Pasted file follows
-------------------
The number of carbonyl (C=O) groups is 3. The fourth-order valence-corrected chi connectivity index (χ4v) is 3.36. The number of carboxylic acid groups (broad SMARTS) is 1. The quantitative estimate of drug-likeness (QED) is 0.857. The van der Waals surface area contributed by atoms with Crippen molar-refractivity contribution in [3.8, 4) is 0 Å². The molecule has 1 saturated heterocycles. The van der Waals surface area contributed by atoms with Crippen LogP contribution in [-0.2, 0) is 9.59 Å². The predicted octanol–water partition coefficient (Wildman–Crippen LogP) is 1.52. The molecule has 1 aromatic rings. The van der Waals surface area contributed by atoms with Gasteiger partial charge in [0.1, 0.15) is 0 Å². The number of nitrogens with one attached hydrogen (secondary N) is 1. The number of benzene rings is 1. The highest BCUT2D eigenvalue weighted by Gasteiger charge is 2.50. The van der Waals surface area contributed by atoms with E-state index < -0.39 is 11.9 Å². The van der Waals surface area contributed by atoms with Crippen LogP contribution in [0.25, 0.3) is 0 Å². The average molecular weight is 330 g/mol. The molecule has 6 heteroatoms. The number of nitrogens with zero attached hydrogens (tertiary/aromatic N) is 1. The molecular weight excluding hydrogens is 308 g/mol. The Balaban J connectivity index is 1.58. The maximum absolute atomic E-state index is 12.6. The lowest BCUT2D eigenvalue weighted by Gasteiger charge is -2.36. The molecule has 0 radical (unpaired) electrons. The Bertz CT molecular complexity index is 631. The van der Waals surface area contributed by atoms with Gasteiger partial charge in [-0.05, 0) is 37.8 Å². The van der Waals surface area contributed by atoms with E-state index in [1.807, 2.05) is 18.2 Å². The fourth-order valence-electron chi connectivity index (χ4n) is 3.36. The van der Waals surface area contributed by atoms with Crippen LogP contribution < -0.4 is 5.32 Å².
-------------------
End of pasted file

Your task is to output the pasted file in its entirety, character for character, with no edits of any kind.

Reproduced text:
The number of carbonyl (C=O) groups is 3. The fourth-order valence-corrected chi connectivity index (χ4v) is 3.36. The number of carboxylic acid groups (broad SMARTS) is 1. The quantitative estimate of drug-likeness (QED) is 0.857. The van der Waals surface area contributed by atoms with Crippen molar-refractivity contribution in [3.8, 4) is 0 Å². The molecule has 1 saturated heterocycles. The van der Waals surface area contributed by atoms with Crippen LogP contribution in [-0.2, 0) is 9.59 Å². The predicted octanol–water partition coefficient (Wildman–Crippen LogP) is 1.52. The molecule has 1 aromatic rings. The van der Waals surface area contributed by atoms with Gasteiger partial charge in [0.1, 0.15) is 0 Å². The number of nitrogens with one attached hydrogen (secondary N) is 1. The number of benzene rings is 1. The highest BCUT2D eigenvalue weighted by Gasteiger charge is 2.50. The van der Waals surface area contributed by atoms with E-state index < -0.39 is 11.9 Å². The van der Waals surface area contributed by atoms with Crippen LogP contribution in [0.25, 0.3) is 0 Å². The average molecular weight is 330 g/mol. The molecule has 6 heteroatoms. The number of nitrogens with zero attached hydrogens (tertiary/aromatic N) is 1. The molecular weight excluding hydrogens is 308 g/mol. The Balaban J connectivity index is 1.58. The maximum absolute atomic E-state index is 12.6. The lowest BCUT2D eigenvalue weighted by Gasteiger charge is -2.36. The molecule has 0 radical (unpaired) electrons. The Bertz CT molecular complexity index is 631. The van der Waals surface area contributed by atoms with Gasteiger partial charge in [-0.05, 0) is 37.8 Å². The van der Waals surface area contributed by atoms with E-state index in [1.807, 2.05) is 18.2 Å². The fourth-order valence-electron chi connectivity index (χ4n) is 3.36. The van der Waals surface area contributed by atoms with Crippen LogP contribution < -0.4 is 5.32 Å².